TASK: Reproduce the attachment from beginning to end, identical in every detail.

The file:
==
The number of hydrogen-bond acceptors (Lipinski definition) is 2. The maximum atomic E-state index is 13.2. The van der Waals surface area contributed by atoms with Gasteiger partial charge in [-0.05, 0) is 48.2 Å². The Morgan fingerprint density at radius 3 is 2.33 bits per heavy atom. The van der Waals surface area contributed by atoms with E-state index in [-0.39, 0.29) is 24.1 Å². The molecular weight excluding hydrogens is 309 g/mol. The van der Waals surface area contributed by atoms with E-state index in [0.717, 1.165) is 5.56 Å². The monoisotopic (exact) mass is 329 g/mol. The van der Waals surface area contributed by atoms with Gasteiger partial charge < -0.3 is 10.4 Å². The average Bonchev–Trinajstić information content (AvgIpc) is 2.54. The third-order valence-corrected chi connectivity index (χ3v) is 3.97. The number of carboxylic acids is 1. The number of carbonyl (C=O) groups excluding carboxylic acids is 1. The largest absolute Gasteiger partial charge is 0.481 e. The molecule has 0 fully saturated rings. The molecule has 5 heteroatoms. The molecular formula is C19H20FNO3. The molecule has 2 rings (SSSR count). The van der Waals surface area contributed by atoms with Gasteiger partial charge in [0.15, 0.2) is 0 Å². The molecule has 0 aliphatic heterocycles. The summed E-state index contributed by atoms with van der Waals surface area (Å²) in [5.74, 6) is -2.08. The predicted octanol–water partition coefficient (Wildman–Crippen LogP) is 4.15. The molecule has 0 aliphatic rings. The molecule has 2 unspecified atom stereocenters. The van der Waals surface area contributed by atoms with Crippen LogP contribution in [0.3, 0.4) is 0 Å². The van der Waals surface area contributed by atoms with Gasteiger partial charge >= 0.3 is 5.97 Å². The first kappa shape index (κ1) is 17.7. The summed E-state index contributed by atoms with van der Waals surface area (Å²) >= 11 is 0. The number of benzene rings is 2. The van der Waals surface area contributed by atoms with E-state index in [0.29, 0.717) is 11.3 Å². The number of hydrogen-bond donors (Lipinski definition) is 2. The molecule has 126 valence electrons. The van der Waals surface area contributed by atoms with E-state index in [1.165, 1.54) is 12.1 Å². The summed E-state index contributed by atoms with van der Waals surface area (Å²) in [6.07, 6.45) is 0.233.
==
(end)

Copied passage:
The number of hydrogen-bond acceptors (Lipinski definition) is 2. The maximum atomic E-state index is 13.2. The van der Waals surface area contributed by atoms with Gasteiger partial charge in [-0.05, 0) is 48.2 Å². The Morgan fingerprint density at radius 3 is 2.33 bits per heavy atom. The van der Waals surface area contributed by atoms with E-state index in [-0.39, 0.29) is 24.1 Å². The molecular weight excluding hydrogens is 309 g/mol. The van der Waals surface area contributed by atoms with E-state index in [0.717, 1.165) is 5.56 Å². The monoisotopic (exact) mass is 329 g/mol. The van der Waals surface area contributed by atoms with Gasteiger partial charge < -0.3 is 10.4 Å². The average Bonchev–Trinajstić information content (AvgIpc) is 2.54. The third-order valence-corrected chi connectivity index (χ3v) is 3.97. The number of carboxylic acids is 1. The number of carbonyl (C=O) groups excluding carboxylic acids is 1. The largest absolute Gasteiger partial charge is 0.481 e. The molecule has 0 fully saturated rings. The molecule has 5 heteroatoms. The molecular formula is C19H20FNO3. The molecule has 2 rings (SSSR count). The van der Waals surface area contributed by atoms with Gasteiger partial charge in [0.15, 0.2) is 0 Å². The molecule has 0 aliphatic heterocycles. The summed E-state index contributed by atoms with van der Waals surface area (Å²) in [5.74, 6) is -2.08. The predicted octanol–water partition coefficient (Wildman–Crippen LogP) is 4.15. The molecule has 0 aliphatic rings. The molecule has 2 unspecified atom stereocenters. The van der Waals surface area contributed by atoms with Crippen LogP contribution in [0.3, 0.4) is 0 Å². The van der Waals surface area contributed by atoms with Gasteiger partial charge >= 0.3 is 5.97 Å². The first kappa shape index (κ1) is 17.7. The summed E-state index contributed by atoms with van der Waals surface area (Å²) >= 11 is 0. The number of benzene rings is 2. The van der Waals surface area contributed by atoms with E-state index in [0.29, 0.717) is 11.3 Å². The number of hydrogen-bond donors (Lipinski definition) is 2. The molecule has 126 valence electrons. The van der Waals surface area contributed by atoms with E-state index in [1.165, 1.54) is 12.1 Å². The summed E-state index contributed by atoms with van der Waals surface area (Å²) in [6.07, 6.45) is 0.233.